Election Day in the U.S. is unfolding like no other, with nearly 100 million Americans having already cast their ballots. Voters took advantage of absentee balloting and early in-person voting amid a pandemic that has killed more than 230,000 Americans and worries about whether the Postal Service would deliver their ballot on time. President Donald Trump has been claiming without evidence that mail ballots will lead to widespread voter fraud and has threated to file lawsuits to stop the counting of late-arriving ballots in some states. He has especially targeted the key battleground state of Pennsylvania for legal challenges.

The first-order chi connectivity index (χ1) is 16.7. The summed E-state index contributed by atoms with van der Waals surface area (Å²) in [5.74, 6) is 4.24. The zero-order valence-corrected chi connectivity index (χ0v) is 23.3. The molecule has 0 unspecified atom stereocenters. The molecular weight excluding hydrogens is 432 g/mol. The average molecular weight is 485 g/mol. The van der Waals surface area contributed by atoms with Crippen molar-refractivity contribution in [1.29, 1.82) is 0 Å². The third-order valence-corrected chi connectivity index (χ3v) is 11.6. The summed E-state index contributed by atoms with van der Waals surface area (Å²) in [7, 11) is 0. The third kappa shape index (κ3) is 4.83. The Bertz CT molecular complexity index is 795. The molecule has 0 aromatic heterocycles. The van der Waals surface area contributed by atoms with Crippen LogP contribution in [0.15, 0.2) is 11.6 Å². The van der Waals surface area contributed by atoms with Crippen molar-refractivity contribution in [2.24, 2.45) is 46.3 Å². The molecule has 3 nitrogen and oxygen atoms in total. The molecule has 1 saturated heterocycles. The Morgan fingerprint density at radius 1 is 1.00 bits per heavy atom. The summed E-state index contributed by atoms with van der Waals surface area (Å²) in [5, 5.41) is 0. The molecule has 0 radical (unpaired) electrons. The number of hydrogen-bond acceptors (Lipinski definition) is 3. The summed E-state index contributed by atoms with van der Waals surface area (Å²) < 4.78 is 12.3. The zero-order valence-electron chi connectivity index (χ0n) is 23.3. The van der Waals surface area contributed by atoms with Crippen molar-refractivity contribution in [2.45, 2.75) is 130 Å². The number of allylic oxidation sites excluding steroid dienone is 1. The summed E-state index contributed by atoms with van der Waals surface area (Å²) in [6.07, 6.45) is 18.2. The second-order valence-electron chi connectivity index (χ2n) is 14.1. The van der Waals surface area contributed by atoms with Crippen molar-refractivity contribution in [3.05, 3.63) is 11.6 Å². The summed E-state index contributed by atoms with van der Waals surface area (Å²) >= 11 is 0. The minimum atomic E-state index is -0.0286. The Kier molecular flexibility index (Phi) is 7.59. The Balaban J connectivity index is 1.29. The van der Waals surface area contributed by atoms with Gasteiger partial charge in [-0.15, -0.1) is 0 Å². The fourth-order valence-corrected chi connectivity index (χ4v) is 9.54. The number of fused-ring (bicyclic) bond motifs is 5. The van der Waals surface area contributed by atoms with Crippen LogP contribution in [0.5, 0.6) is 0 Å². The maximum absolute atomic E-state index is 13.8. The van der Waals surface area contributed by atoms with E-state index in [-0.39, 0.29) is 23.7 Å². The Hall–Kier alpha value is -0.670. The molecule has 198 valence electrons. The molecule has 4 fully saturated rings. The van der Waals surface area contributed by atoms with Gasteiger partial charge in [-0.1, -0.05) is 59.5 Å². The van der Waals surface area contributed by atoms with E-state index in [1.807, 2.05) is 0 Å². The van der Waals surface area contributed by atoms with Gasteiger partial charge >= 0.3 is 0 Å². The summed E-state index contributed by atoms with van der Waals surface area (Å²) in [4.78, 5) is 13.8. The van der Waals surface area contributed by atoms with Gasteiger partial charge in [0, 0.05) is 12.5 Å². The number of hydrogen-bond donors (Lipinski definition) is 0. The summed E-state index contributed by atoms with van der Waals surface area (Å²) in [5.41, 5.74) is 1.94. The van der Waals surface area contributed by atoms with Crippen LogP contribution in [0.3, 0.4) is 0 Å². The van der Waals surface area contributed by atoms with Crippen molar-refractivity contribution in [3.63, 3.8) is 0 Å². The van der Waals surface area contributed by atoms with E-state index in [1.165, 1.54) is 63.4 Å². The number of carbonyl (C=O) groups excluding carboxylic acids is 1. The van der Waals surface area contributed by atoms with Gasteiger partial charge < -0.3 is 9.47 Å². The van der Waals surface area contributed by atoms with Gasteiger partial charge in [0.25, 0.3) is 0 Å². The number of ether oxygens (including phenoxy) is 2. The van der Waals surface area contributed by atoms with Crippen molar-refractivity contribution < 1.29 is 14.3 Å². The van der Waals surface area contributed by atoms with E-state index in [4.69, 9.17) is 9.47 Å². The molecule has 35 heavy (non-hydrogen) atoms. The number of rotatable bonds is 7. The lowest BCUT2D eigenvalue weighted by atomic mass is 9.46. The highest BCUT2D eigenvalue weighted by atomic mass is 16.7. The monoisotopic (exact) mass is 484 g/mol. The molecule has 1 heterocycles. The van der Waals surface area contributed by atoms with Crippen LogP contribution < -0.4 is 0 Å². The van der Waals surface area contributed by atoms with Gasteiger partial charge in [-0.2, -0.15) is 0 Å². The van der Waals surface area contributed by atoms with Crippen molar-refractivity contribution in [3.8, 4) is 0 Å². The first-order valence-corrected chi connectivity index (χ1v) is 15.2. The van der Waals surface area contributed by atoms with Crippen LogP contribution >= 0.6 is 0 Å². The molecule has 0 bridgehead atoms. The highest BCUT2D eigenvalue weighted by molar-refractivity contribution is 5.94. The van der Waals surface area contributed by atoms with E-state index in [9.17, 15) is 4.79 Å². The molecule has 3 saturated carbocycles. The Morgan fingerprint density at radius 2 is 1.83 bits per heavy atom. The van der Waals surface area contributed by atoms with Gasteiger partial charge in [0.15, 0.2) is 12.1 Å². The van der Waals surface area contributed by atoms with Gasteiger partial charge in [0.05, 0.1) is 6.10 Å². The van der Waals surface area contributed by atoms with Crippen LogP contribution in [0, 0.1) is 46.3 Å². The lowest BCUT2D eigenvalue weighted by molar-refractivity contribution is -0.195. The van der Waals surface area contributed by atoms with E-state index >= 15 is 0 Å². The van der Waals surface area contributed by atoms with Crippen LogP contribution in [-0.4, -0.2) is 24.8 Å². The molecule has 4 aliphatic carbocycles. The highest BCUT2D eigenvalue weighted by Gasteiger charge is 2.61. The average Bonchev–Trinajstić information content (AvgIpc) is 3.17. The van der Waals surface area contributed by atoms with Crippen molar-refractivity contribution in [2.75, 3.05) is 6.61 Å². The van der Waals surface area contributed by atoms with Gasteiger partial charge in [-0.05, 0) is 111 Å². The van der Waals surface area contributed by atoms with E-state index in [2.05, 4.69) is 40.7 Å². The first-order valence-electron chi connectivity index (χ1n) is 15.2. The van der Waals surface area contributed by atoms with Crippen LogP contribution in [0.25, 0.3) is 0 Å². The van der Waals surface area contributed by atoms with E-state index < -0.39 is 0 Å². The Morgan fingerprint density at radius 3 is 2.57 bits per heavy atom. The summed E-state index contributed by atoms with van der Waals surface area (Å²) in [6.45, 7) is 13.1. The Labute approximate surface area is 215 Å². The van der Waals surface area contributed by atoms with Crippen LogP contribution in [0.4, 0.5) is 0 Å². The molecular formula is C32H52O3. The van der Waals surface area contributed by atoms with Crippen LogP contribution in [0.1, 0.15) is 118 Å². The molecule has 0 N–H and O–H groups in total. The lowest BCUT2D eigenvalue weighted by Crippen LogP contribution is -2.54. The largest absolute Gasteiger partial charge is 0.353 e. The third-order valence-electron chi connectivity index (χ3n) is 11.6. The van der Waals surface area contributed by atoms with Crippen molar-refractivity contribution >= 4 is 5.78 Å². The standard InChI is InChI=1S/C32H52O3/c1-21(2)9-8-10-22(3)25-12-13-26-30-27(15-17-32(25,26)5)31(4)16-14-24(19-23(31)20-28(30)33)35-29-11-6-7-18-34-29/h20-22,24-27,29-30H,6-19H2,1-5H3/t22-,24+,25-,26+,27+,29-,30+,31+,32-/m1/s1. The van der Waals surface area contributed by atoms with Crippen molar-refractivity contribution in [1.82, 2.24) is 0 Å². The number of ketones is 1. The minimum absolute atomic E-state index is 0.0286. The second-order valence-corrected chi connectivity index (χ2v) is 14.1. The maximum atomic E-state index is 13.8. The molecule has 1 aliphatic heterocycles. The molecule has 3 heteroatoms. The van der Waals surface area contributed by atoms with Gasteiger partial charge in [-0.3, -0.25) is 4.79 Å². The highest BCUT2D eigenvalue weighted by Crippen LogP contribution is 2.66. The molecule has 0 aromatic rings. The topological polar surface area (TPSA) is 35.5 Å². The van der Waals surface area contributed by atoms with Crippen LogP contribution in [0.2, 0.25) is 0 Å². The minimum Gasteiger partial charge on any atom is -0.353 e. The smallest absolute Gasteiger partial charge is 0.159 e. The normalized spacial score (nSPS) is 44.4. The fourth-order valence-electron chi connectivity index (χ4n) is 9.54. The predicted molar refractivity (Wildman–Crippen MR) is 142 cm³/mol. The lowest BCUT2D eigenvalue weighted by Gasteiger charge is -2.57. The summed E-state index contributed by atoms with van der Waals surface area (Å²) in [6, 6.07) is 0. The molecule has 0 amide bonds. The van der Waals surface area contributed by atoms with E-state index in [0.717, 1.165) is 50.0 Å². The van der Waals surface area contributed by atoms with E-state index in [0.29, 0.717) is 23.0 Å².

The election of 2020 has been called many things: extraordinary, bizarre, unprecedented. It’s all true, in some ways, though the election is still being held on the first Tuesday of November, and a Democrat or a Republican will win it. The differences start with a couple of future trivia answers. This is the first time a Black woman has been nominated by a major party. It’s the first time both presidential nominees have been in their 70s. And then there are the many ripples of an election held in a pandemic — early voting, possible delayed results, insinuations of a rigged election.

Polls are open from 6am-8pm in Louisiana.